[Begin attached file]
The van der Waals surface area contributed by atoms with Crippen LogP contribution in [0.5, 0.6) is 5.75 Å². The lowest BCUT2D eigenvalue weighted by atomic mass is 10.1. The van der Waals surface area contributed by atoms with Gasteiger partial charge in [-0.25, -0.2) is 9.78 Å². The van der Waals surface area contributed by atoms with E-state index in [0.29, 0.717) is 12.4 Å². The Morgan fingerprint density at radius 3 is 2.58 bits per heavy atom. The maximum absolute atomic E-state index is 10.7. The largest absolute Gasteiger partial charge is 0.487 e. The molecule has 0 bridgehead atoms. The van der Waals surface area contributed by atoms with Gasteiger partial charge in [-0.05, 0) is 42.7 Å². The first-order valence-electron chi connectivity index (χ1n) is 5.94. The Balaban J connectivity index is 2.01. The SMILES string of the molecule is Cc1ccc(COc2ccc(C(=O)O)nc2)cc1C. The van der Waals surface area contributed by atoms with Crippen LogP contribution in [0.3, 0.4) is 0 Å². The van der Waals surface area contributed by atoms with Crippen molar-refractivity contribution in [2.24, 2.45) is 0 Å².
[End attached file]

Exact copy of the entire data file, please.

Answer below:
The van der Waals surface area contributed by atoms with Crippen LogP contribution in [0.5, 0.6) is 5.75 Å². The lowest BCUT2D eigenvalue weighted by atomic mass is 10.1. The van der Waals surface area contributed by atoms with Gasteiger partial charge in [-0.25, -0.2) is 9.78 Å². The van der Waals surface area contributed by atoms with E-state index in [0.29, 0.717) is 12.4 Å². The Morgan fingerprint density at radius 3 is 2.58 bits per heavy atom. The maximum absolute atomic E-state index is 10.7. The largest absolute Gasteiger partial charge is 0.487 e. The molecule has 0 bridgehead atoms. The van der Waals surface area contributed by atoms with Gasteiger partial charge in [-0.05, 0) is 42.7 Å². The first-order valence-electron chi connectivity index (χ1n) is 5.94. The Balaban J connectivity index is 2.01. The SMILES string of the molecule is Cc1ccc(COc2ccc(C(=O)O)nc2)cc1C. The van der Waals surface area contributed by atoms with Crippen LogP contribution in [0.3, 0.4) is 0 Å². The van der Waals surface area contributed by atoms with Crippen molar-refractivity contribution in [2.24, 2.45) is 0 Å².